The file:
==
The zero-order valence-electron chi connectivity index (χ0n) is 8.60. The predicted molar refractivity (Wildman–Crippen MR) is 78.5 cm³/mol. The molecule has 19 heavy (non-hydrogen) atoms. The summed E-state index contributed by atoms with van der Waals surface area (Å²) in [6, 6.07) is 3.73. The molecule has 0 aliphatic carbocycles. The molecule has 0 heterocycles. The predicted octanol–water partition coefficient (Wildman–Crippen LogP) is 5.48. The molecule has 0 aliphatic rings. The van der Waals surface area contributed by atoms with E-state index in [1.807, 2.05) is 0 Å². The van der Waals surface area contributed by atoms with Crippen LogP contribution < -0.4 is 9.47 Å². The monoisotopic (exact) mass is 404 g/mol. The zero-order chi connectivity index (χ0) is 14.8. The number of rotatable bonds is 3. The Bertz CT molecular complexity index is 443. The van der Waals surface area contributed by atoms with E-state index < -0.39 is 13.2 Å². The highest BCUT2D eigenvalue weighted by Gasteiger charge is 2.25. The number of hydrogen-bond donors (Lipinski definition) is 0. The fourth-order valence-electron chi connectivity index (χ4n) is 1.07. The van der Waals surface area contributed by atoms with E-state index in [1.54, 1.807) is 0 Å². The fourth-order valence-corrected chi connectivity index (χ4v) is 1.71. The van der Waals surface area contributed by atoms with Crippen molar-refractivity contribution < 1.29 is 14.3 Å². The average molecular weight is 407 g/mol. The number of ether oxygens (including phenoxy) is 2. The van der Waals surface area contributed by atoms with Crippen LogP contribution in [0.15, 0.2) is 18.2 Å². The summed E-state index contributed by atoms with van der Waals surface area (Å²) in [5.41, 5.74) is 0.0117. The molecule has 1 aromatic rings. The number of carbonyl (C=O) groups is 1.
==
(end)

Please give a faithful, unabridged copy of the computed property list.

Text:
The zero-order valence-electron chi connectivity index (χ0n) is 8.60. The predicted molar refractivity (Wildman–Crippen MR) is 78.5 cm³/mol. The molecule has 19 heavy (non-hydrogen) atoms. The summed E-state index contributed by atoms with van der Waals surface area (Å²) in [6, 6.07) is 3.73. The molecule has 0 aliphatic carbocycles. The molecule has 0 heterocycles. The predicted octanol–water partition coefficient (Wildman–Crippen LogP) is 5.48. The molecule has 0 aliphatic rings. The van der Waals surface area contributed by atoms with E-state index in [1.807, 2.05) is 0 Å². The van der Waals surface area contributed by atoms with Crippen LogP contribution < -0.4 is 9.47 Å². The monoisotopic (exact) mass is 404 g/mol. The zero-order chi connectivity index (χ0) is 14.8. The number of rotatable bonds is 3. The Bertz CT molecular complexity index is 443. The van der Waals surface area contributed by atoms with E-state index < -0.39 is 13.2 Å². The highest BCUT2D eigenvalue weighted by Gasteiger charge is 2.25. The number of hydrogen-bond donors (Lipinski definition) is 0. The fourth-order valence-electron chi connectivity index (χ4n) is 1.07. The van der Waals surface area contributed by atoms with E-state index in [1.54, 1.807) is 0 Å². The fourth-order valence-corrected chi connectivity index (χ4v) is 1.71. The van der Waals surface area contributed by atoms with Crippen molar-refractivity contribution < 1.29 is 14.3 Å². The average molecular weight is 407 g/mol. The number of ether oxygens (including phenoxy) is 2. The van der Waals surface area contributed by atoms with Crippen LogP contribution in [0.15, 0.2) is 18.2 Å². The summed E-state index contributed by atoms with van der Waals surface area (Å²) in [5.41, 5.74) is 0.0117. The molecule has 1 aromatic rings. The number of carbonyl (C=O) groups is 1.